The U.S. economy grew at a 2.1 percent annual rate over the summer, faster than first estimated, the government said Wednesday.
The July-September growth rate in the gross domestic product, the economy’s total output of goods and services, exceeded the Commerce Department’s initial estimate of a 1.9 percent annual rate.
A key reason is that businesses didn’t cut back on investment spending as much as first estimated.
“We are in sort of a Goldilocks situation, with an economy that is not too hot or too cold,” said Sung Won Sohn, a professor of economics and finance at Loyola Marymount University. “We are sailing along at a nice pace, and we should enjoy it.”
Unsurprisingly, some economists say they think growth is slowing in the current quarter.
The economy began the year with a 3.1 percent GDP rate, fueled largely by the effects of tax cuts. Now, some pessimistic forecasters foresee growth slowing to a sub-1 percent annual rate this quarter, blaming the U.S.-China trade war.
Nonetheless, the holiday shopping season is expected to be relatively healthy given solid job growth and consumer spending.
For the July-September quarter, consumer spending expanded at a solid 2.9 percent rate. That strength is expected to continue, with households enjoying rising incomes and nearly the lowest unemployment rate in a half century.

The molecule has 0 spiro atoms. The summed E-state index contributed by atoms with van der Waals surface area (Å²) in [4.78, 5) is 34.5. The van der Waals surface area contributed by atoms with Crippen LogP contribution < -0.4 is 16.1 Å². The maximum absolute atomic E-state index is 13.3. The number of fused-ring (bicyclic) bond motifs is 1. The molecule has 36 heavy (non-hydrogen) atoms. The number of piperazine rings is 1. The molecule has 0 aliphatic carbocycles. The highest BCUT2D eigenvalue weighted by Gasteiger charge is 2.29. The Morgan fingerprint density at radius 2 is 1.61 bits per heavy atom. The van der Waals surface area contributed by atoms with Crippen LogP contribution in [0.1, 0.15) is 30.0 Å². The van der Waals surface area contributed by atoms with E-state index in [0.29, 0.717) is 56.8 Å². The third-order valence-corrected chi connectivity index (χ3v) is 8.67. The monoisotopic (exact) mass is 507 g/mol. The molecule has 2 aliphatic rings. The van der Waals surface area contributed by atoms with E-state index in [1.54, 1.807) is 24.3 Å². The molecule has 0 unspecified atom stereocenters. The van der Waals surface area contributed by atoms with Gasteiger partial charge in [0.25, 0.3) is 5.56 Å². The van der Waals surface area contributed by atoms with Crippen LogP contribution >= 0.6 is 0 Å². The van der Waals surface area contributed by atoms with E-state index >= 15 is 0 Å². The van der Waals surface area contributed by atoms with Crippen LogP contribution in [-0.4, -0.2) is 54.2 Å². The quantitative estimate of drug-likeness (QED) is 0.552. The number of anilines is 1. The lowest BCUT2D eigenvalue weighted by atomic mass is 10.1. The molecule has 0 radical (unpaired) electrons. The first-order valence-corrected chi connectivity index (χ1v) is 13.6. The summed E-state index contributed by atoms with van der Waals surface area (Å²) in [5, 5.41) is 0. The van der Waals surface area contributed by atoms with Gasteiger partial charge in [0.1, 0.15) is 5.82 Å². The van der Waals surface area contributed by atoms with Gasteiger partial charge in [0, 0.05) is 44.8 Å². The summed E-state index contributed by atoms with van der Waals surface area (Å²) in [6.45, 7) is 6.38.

Last quarter, business investment fell at a 2.7 percent annual rate, the second consecutive decline, but residential investment rebound to an annual growth rate of 5.1 percent after six consecutive quarters of falling home investment.
Analysts attribute that rebound in part to falling mortgage rates.
For the full year, economists think GDP will expand 2.3 percent, down from the 2.9 percent GDP gain in 2018 (President Donald Trump’s first full year in office) but still well above the annual average that has prevailed since the Great Recession ended in 2009.
That increase had been fueled largely by the $1.5 trillion tax cut that Trump pushed through Congress.
As recently as several months ago, as U.S.-China trade tensions were escalating, global growth was slowing and financial markets were suffering losses, some analysts worried that the economy might be on the verge of recession.
But the Federal Reserve, which had raised rates four times in 2018, began cutting rates in July, giving a boost to interest-rate sensitive sectors of the economy.
This month, after its third rate cut of the year, the Fed signaled that it would likely keep rates unchanged in coming months unless it saw signs of significant economic weakness.
That stance isn’t likely to please Trump, who has attacked Powell and his colleagues for raising rates last year and for being slow to cut them this year.
The Fed, however, is credited by some for achieving a “soft landing” in which it’s slowed growth enough to keep the lowest unemployment rate in a half century from igniting inflation but not so much as to cause a downturn.
The Western Journal has reviewed this Associated Press story and may have altered it prior to publication to ensure that it meets our editorial standards.
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